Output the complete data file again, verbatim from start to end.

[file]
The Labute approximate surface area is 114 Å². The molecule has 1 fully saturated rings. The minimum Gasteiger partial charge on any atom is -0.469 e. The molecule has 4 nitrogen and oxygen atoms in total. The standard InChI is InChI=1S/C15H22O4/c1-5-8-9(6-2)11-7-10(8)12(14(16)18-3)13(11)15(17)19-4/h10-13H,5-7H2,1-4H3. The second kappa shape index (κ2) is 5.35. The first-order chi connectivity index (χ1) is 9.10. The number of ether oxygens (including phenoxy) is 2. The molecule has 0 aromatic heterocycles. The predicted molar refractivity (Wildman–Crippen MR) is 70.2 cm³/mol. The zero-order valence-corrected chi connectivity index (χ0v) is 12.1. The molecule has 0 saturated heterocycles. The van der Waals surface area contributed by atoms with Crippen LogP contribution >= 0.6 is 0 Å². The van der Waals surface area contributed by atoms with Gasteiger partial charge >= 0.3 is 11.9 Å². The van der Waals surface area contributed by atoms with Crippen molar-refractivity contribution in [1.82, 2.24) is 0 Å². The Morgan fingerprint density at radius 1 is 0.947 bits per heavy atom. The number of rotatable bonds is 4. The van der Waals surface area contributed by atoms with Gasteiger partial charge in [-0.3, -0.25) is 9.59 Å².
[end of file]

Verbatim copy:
The Labute approximate surface area is 114 Å². The molecule has 1 fully saturated rings. The minimum Gasteiger partial charge on any atom is -0.469 e. The molecule has 4 nitrogen and oxygen atoms in total. The standard InChI is InChI=1S/C15H22O4/c1-5-8-9(6-2)11-7-10(8)12(14(16)18-3)13(11)15(17)19-4/h10-13H,5-7H2,1-4H3. The second kappa shape index (κ2) is 5.35. The first-order chi connectivity index (χ1) is 9.10. The number of ether oxygens (including phenoxy) is 2. The molecule has 0 aromatic heterocycles. The predicted molar refractivity (Wildman–Crippen MR) is 70.2 cm³/mol. The zero-order valence-corrected chi connectivity index (χ0v) is 12.1. The molecule has 0 saturated heterocycles. The van der Waals surface area contributed by atoms with Crippen LogP contribution >= 0.6 is 0 Å². The van der Waals surface area contributed by atoms with Gasteiger partial charge >= 0.3 is 11.9 Å². The van der Waals surface area contributed by atoms with Crippen molar-refractivity contribution in [1.82, 2.24) is 0 Å². The Morgan fingerprint density at radius 1 is 0.947 bits per heavy atom. The number of rotatable bonds is 4. The van der Waals surface area contributed by atoms with Gasteiger partial charge in [-0.3, -0.25) is 9.59 Å².